A third Jewish candidate, newcomer David Abroms, was one of the many Republicans who failed to gain much traction against former officeholders Handel, Moody and Hill, who brought an advantage in name recognition into the two-month campaign. Gray, a tech executive elected to the Johns Creek City Council in 2014, was the closest thing to an outsider to draw strong support.
“It has been extraordinary, fun, and I love the competition,” said Gray, who had tried to position himself as the closest ally to Trump in a district the president won by only 1.5 percentage points in November. “I have learned so much about the community and am happy to have got the chance to meet so many people.”
Abroms, who finished with about 0.85 percent, endorsed Handel for the runoff. “We are beyond the hypothetical and into the reality of a runoff between Ossoff and Karen Handel. The choice between the two is simple: Handel is a friend, a conservative and a woman of principle who will represent the 6th District well in Congress.”
Voters in East Cobb and part of Sandy Springs also cast ballots for the state Senate’s 32nd District seat, which Hill resigned to run for Congress. In a race among five Republicans and three Democrats, including Jewish pediatrician Bob Wiskind, Democrat Christine Triebsch (24 percent) and Republican Kay Kirkpatrick (21.9 percent) advanced to a runoff May 16.
Although little was made of it, the election took place on a Jewish holiday, the eighth day of Passover, forcing observant Jews to vote early or not at all. Secretary of State Brian Kemp reported that 55,000 ballots were cast early in the congressional election; about 5,000 of those were mailed-in absentee votes.
The first results of the night were the in-person advance votes from Ossoff’s native DeKalb County. He received more than 71 percent of those votes, providing hope that lasted past midnight that he would win the district without a runoff.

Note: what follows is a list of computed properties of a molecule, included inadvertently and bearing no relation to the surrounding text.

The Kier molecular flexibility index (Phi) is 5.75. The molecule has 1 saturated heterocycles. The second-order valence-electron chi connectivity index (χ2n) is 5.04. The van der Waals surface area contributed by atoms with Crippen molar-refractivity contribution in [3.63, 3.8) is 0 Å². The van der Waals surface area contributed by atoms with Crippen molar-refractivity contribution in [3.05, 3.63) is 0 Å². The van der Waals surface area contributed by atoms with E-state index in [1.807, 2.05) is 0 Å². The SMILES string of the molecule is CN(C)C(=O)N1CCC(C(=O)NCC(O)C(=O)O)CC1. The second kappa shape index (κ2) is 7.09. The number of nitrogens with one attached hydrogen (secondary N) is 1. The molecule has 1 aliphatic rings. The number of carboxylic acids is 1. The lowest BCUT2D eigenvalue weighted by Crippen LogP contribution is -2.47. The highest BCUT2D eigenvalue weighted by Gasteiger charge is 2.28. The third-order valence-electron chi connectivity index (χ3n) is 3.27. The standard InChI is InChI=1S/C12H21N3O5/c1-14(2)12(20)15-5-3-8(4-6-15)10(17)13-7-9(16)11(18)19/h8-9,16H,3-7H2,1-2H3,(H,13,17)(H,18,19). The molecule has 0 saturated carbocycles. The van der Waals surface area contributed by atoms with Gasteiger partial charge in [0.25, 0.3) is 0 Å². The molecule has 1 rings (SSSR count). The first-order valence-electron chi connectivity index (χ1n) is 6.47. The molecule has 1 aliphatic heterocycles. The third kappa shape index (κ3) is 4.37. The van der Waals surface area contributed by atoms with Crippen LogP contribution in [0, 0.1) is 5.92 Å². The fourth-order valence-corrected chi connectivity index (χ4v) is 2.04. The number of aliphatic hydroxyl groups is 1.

“The fact that there is a Democrat this close to 50 percent in a district that went more than 20 points for Tom Price means there are more Democrats ready to turn out, ready to work and ready to get it done,” state House Minority Leader Stacey Abrams said. “He presented a thoughtful campaign idea, he understood the breadth of the district, and he brought together holistic voters and not just one type of voter.”
Many Jewish activists were among the hundreds of Ossoff supporters who filled the ballroom at the Crown Plaza Ravinia, where cars lined the streets for blocks.
Dubose Porter, the chairman of the Georgia Democratic Party, said Ossoff’s strength lies in his ability to unite Georgians. “Jon is in the neighborhood talking about the issues, about family, the environment, about jobs, about things we need in Georgia to bring people together.”
Democratic state Sen. Vincent Fort, a mayoral candidate in Atlanta, said the Republicans, primarily Trump, have done young Democratic candidates like Ossoff a favor.
“It’s a historic night. It represents a real thirst for change,” Fort said. “It means that people who did not engage themselves last November are now energized and engaged. I think it shows a distinct distaste for Donald Trump — his style and mean-spirited approach to governance.”
Trump had his own take on the voting, tweeting early Wednesday: “Despite major outside money, FAKE media support and eleven Republican candidates, BIG ‘R’ win with runoff in Georgia. Glad to be of help!”
NRCC Chairman Steve Stivers said the party now is united behind Handel. “Even as Nancy Pelosi, national Democrats and even Hollywood stars threw everything they had behind Jon Ossoff, he failed miserably to meet his own expectations — an outright win tonight.”
But the idea of anyone in an 18-candidate field winning without a runoff, let alone a previously unknown Democrat in a solidly Republican district, seemed impossible when the ballot was set two months ago. It was only in the past two weeks that the possibility of an outright Ossoff win was taken seriously.
Still, the anti-abortion Susan B. Anthony List, which had endorsed Handel, declared victory with her second-place finish.
“Karen Handel is the only candidate with the courage to stand up to the abortion lobby,” list President Marjorie Dannenfelser said in a statement early Wednesday. She called Ossoff “an extremist backed by America’s largest abortion business, Planned Parenthood.”
The Democratic Congressional Campaign Committee, however, said Ossoff is lucky to face Handel, in part because she led breast cancer foundation Susan G. Komen in cutting off grants to Planned Parenthood in 2012.
Update: The final results from the 32nd District:
- Christine Triebsch, 14,169 (24.2 percent)
- Kay Kirkpatrick, 12,354 (21.1 percent)
- Roy Daniels, 8,904 (15.2 percent)
- Gus Makris, 5,963 (10.2 percent)
- Matt Campbell, 5,850 (10.0 percent)
- Bob Wiskind, 5,083 (8.7 percent)
- Exton Howard, 4,050 (6.9 percent)
- Hamilton Beck, 2,165 (3.7 percent)